In Ballet, also known as The Star, the prima ballerina basks in applause, front and centre-stage. It was painted with pastels, one of Degas’s favourite mediums, which he likened to “the powder of a butterfly’s wings”. Pastels were uniquely suited to Degas’s habit of working quickly but retouching the same picture over and over.
The laundresses, dancers and hat-makers whom Degas painted were considered nearly as sexually accessible as the prostitutes he also frequented. His lifelike wax sculpture (later cast in bronze) of a 14-year-old ballerina shocked France’s Third Republic. Critics called her “perverse” and “bestial”.
“The terrible truthfulness of this statuette is a source of obvious discomfort,” JK Huysmans wrote in 1883. “Notions about sculpture, about that cold inanimate whiteness, those memorable stereotypes replicated for centuries, are being overturned.”
A male figure in a dark suit, his face hidden by the curtain, lurks offstage in The Star. Referred to as “uncles”, the men who haunted ballet performances were often pimps. Degas’s 14-year-old dancer was probably already a prostitute. She died young, of syphilis.
Art historians have long speculated over what Ferretti calls Degas’s “opaque sexuality”. Some believe he was cruel or misogynist, because he often portrayed nudes in awkward positions.
Vincent van Gogh speculated that Degas was an impotent voyeur. Edouard Manet believed Degas was “incapable of loving a woman, of even telling her he does”. Degas never married. “There is something artificial even about this heart of mine,” he wrote at age 52. “The dancers have sewn it into a pink satin bag, a slightly faded satin, like their ballet slippers.”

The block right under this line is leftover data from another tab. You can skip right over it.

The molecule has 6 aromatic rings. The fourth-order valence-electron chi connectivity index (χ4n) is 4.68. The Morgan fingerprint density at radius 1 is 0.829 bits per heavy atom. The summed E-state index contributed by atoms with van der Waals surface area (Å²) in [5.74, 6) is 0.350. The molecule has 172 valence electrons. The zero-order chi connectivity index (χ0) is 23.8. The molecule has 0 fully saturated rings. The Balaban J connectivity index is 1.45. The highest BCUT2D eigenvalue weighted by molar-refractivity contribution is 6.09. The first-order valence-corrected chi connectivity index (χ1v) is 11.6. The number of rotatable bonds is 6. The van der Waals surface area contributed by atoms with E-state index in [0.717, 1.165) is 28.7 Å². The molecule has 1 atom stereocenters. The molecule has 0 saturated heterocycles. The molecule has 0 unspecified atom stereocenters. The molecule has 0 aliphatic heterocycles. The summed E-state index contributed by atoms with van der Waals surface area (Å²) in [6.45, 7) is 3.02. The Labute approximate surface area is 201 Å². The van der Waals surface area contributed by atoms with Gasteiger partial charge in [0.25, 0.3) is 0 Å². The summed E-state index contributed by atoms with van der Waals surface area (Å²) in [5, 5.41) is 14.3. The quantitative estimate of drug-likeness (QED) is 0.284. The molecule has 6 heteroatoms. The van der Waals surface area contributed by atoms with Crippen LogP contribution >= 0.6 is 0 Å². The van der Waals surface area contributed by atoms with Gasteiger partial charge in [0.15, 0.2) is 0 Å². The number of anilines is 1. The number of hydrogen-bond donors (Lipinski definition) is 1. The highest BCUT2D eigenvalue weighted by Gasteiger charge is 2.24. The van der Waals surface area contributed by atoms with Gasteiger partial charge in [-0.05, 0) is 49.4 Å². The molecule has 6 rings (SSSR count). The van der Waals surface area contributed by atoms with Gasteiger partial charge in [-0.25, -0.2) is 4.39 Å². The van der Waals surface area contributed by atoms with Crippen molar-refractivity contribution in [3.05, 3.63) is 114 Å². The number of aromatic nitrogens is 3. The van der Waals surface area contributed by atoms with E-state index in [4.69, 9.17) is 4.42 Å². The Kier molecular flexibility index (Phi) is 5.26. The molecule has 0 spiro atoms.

The engraver Joseph-Gabriel Tourny described the painter’s disposition as “Degas who grumbles and Edgar who growls”. He quarrelled with most of his friends, because they didn’t like his portraits of them, or disagreed about who should be allowed to exhibit, or over the Dreyfus affair.
Degas died aged 83, a blind and lonely old man, in the midst of the first World War. His magnificent collection of paintings, which contained not a single Monet, was broken up and auctioned off.
NOT ALL ABOUT THE MONET: THE HOME OF IMPRESSIONISM
Few outings could be more enjoyable this summer than a day trip to Giverny, the little village north of Paris that Claude Monet turned into the world capital of Impressionism.
It’s a 50-minute train ride from the Gare Saint-Lazare to Vernon, where you can catch a shuttle bus or rent a bicycle at the pizzeria across from the train station for the last 5km to Giverny. You can also drive up the A13/A14 highway from Paris.
Both the Museum of Impressionisms and Monet’s nearby house and garden, where he painted the famous waterlilies, are now open seven days a week. Try to go on a Monday or Wednesday, when crowds are less of a problem.
In addition to Degas: An Impressionist Painter? (until July 19th) the Museum of Impressionisms is exhibiting artists who were influenced by Monet, including Maurice Denis and American Joan Mitchell. There are art classes for children and adults, concerts and guided tours of the gardens. mdig.fr